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marriage and volunteering, soul mates and marriage, soul mates, greediness, marital commitment

Wives with a 'Soul Mate' View of Marriage Are Less Likely to Volunteer and May Deter Husbands From Doing So, Too

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Wives who have a romantic view of marriage are less likely to do volunteer work, leading their husbands to volunteer less as well.

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Law and Public Policy

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Black-White Earnings Gap Returns to 1950 Levels

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After decades of progress, earnings gap between black and white men is back at 1950 levels.

Life

Social and Behavioral Sciences

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playboys, Women, men

Sexism May Be Harmful to Men’s Mental Health

Men who see themselves as playboys or as having power over women are more likely to have psychological problems than men who conform less to traditionally masculine norms, according to research published by the American Psychological Association.

Life

Social and Behavioral Sciences

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moralized rationality, Morality, Rationality, Moral Judgment, Intolerance, Psychology, Emotions, Religion, Behavior, Evolutionary Theory, Interpersonal Relationships

Reliance on Reason, Evidence as a Moral Issue Measured in Study

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While some people rely more on reason and evidence than others when deciding on their beliefs, a new report suggests people can also come to see a reliance on reason and evidence as a moral issue – to see the rationality of another's beliefs as indicative of their morality.

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Gratitude, Thanksgiving, Holiday Shopping, Experiences, Behavior, Consumption, Consumers

Why Experiences Inspire More Gratitude than Stuff

People are more grateful for what they’ve done than what they have, and that gratitude can lead to greater generosity toward others, according to new research for University of Chicago Booth School of Business.

Science

Life

Social and Behavioral Sciences

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Brain, Neuroscience, Cognition, Facial Recognition, Gender Differences

Finally, a Type of Face That Men Recognize Better Than Women

A study using Barbies and Transformers finds that men are better at recognizing Transformer faces while women are better at recognizing Barbie faces, supporting the theory that experience plays an important role in facial recognition.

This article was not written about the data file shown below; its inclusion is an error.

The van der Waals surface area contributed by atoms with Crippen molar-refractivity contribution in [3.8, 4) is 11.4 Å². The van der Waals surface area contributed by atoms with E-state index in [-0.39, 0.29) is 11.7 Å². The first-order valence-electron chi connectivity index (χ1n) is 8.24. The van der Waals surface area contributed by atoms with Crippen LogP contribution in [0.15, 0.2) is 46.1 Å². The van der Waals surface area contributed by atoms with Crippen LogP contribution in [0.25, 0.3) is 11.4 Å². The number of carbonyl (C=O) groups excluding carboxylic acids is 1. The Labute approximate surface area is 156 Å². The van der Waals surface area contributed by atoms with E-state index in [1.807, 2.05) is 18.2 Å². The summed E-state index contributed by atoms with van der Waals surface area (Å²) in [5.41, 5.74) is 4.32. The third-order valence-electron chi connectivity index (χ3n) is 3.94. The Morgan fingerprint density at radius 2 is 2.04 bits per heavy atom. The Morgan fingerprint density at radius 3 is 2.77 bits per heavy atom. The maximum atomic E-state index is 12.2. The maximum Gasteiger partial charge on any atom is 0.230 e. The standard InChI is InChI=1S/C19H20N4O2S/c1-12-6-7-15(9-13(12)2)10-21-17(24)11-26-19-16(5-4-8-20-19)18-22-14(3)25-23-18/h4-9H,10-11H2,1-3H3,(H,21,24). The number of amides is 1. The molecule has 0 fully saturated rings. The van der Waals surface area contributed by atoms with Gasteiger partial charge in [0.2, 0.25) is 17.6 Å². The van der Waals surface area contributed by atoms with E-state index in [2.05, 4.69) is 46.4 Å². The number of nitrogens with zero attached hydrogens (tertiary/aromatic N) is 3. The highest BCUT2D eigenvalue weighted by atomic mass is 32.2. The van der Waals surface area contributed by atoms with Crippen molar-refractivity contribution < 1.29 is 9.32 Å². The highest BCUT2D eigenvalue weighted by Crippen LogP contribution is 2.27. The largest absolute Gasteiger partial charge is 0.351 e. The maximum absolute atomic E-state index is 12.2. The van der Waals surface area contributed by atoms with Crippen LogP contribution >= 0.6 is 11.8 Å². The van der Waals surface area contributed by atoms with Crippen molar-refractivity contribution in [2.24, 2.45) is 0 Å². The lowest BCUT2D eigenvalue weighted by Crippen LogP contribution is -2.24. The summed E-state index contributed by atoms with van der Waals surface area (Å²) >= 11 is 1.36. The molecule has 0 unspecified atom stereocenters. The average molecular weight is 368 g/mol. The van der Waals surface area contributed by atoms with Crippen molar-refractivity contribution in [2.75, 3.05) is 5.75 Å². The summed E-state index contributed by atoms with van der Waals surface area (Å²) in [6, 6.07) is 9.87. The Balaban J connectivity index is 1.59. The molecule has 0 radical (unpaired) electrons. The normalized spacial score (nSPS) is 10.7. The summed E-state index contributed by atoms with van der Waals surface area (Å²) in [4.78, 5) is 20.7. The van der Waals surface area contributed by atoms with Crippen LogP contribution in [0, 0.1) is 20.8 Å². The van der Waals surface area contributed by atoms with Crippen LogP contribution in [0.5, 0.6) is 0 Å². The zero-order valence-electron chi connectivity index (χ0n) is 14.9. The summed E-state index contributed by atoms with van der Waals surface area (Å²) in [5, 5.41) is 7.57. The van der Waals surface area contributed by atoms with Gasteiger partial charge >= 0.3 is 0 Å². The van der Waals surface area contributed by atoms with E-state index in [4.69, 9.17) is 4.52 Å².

Life

Social and Behavioral Sciences

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Dreams, Violence, Sex, Violent media

​Consuming Violent Media Linked to 13x Surge in Violent Dreams

The violent and sexual media you consume during the day may infiltrate your dreams at night, new research suggests. People who reported consuming violent media within 90 minutes of bedtime were 13 times more likely to have a violent dream that night.

Life

Social and Behavioral Sciences

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Sibilings, Problem Behavior, Addiction, Psycholgy, Adolscents, Twins, Alcohol misuse, Substance Abuse, Delinquency, Behaivor, Teens

Does a ‘Bad’ Apple Spoil the Bunch? Study Shows How Problem Behaviors Spread in Siblings

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Siblings bear responsibility for the spread of problem behaviors. Identifying the exact nature of that influence has proven difficult, because behavior problems in siblings can also be traced to friends, shared genetics and shared experiences with parents. Evidence describing how problem behaviors spread between siblings has been scarce – until now, thanks to a first-of-its-kind longitudinal study on identical and fraternal twins.

Medicine

Life

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Mental Health, Mental Health and Climate Change, Seasonal Affective Disorder, Sunlight, Sunlight Exposure, Depression, Psychology, Physics, Statistics

Sunshine Matters a Lot to Mental Health; Temperature, Pollution, Rain Not So Much

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Sunshine matters. A lot. The idea isn’t exactly new, but according to a recent study, when it comes to your mental and emotional health, the amount of time between sunrise and sunset is the weather variable that matters most.

Life

Social and Behavioral Sciences

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Politics, International, Authoritarianism

When Dictators Die, Stability Reigns

A dictator’s death rarely leads to regime change, according to a new study that comes as a fifth of the world’s authoritarian rulers are at least 70 years old and in various stages of declining health.